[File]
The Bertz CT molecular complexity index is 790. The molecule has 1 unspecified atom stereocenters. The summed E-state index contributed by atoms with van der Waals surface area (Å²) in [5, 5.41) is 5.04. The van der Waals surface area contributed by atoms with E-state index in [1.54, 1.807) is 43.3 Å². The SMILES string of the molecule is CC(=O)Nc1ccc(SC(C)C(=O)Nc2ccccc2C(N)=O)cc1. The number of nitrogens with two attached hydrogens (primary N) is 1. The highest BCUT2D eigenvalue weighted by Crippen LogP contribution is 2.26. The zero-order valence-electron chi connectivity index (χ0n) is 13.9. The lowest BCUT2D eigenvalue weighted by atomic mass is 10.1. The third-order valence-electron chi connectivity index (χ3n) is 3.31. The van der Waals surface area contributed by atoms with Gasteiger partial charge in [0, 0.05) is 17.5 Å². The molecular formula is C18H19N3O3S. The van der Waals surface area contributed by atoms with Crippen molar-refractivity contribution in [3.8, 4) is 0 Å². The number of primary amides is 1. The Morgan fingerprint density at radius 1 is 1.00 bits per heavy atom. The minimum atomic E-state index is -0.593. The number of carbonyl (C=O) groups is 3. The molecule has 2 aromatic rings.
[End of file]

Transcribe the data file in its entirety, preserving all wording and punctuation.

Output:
The Bertz CT molecular complexity index is 790. The molecule has 1 unspecified atom stereocenters. The summed E-state index contributed by atoms with van der Waals surface area (Å²) in [5, 5.41) is 5.04. The van der Waals surface area contributed by atoms with E-state index in [1.54, 1.807) is 43.3 Å². The SMILES string of the molecule is CC(=O)Nc1ccc(SC(C)C(=O)Nc2ccccc2C(N)=O)cc1. The number of nitrogens with two attached hydrogens (primary N) is 1. The highest BCUT2D eigenvalue weighted by Crippen LogP contribution is 2.26. The zero-order valence-electron chi connectivity index (χ0n) is 13.9. The lowest BCUT2D eigenvalue weighted by atomic mass is 10.1. The third-order valence-electron chi connectivity index (χ3n) is 3.31. The van der Waals surface area contributed by atoms with Gasteiger partial charge in [0, 0.05) is 17.5 Å². The molecular formula is C18H19N3O3S. The van der Waals surface area contributed by atoms with Crippen molar-refractivity contribution in [3.8, 4) is 0 Å². The number of primary amides is 1. The Morgan fingerprint density at radius 1 is 1.00 bits per heavy atom. The minimum atomic E-state index is -0.593. The number of carbonyl (C=O) groups is 3. The molecule has 2 aromatic rings.